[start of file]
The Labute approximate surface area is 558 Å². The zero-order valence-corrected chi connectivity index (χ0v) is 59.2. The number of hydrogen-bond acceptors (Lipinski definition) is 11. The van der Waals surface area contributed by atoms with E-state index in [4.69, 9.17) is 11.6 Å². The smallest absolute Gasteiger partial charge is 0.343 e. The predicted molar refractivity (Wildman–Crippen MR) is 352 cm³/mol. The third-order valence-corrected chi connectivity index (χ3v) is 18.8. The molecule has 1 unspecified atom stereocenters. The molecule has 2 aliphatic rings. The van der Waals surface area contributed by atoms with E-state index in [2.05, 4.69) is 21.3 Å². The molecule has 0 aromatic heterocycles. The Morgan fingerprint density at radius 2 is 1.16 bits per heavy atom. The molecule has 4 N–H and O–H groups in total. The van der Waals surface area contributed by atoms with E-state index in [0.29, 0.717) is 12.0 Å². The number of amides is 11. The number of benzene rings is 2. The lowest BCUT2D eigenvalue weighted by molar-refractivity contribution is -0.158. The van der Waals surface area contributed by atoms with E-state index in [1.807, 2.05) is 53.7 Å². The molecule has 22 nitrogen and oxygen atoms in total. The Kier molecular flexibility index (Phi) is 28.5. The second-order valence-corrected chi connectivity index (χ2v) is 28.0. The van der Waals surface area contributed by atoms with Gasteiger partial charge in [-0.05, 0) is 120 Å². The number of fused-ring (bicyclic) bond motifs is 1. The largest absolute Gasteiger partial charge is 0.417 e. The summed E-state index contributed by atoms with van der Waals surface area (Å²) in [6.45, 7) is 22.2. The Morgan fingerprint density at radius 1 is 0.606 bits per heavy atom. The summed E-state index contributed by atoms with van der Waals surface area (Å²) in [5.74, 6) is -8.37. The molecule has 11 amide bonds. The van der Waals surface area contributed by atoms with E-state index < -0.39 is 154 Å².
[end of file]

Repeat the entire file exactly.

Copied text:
The Labute approximate surface area is 558 Å². The zero-order valence-corrected chi connectivity index (χ0v) is 59.2. The number of hydrogen-bond acceptors (Lipinski definition) is 11. The van der Waals surface area contributed by atoms with E-state index in [4.69, 9.17) is 11.6 Å². The smallest absolute Gasteiger partial charge is 0.343 e. The predicted molar refractivity (Wildman–Crippen MR) is 352 cm³/mol. The third-order valence-corrected chi connectivity index (χ3v) is 18.8. The molecule has 1 unspecified atom stereocenters. The molecule has 2 aliphatic rings. The van der Waals surface area contributed by atoms with E-state index in [2.05, 4.69) is 21.3 Å². The molecule has 0 aromatic heterocycles. The Morgan fingerprint density at radius 2 is 1.16 bits per heavy atom. The molecule has 4 N–H and O–H groups in total. The van der Waals surface area contributed by atoms with E-state index in [0.29, 0.717) is 12.0 Å². The number of amides is 11. The number of benzene rings is 2. The lowest BCUT2D eigenvalue weighted by molar-refractivity contribution is -0.158. The van der Waals surface area contributed by atoms with E-state index in [1.807, 2.05) is 53.7 Å². The molecule has 22 nitrogen and oxygen atoms in total. The Kier molecular flexibility index (Phi) is 28.5. The second-order valence-corrected chi connectivity index (χ2v) is 28.0. The van der Waals surface area contributed by atoms with Gasteiger partial charge in [-0.05, 0) is 120 Å². The number of fused-ring (bicyclic) bond motifs is 1. The largest absolute Gasteiger partial charge is 0.417 e. The summed E-state index contributed by atoms with van der Waals surface area (Å²) in [6.45, 7) is 22.2. The Morgan fingerprint density at radius 1 is 0.606 bits per heavy atom. The summed E-state index contributed by atoms with van der Waals surface area (Å²) in [5.74, 6) is -8.37. The molecule has 11 amide bonds. The van der Waals surface area contributed by atoms with E-state index < -0.39 is 154 Å².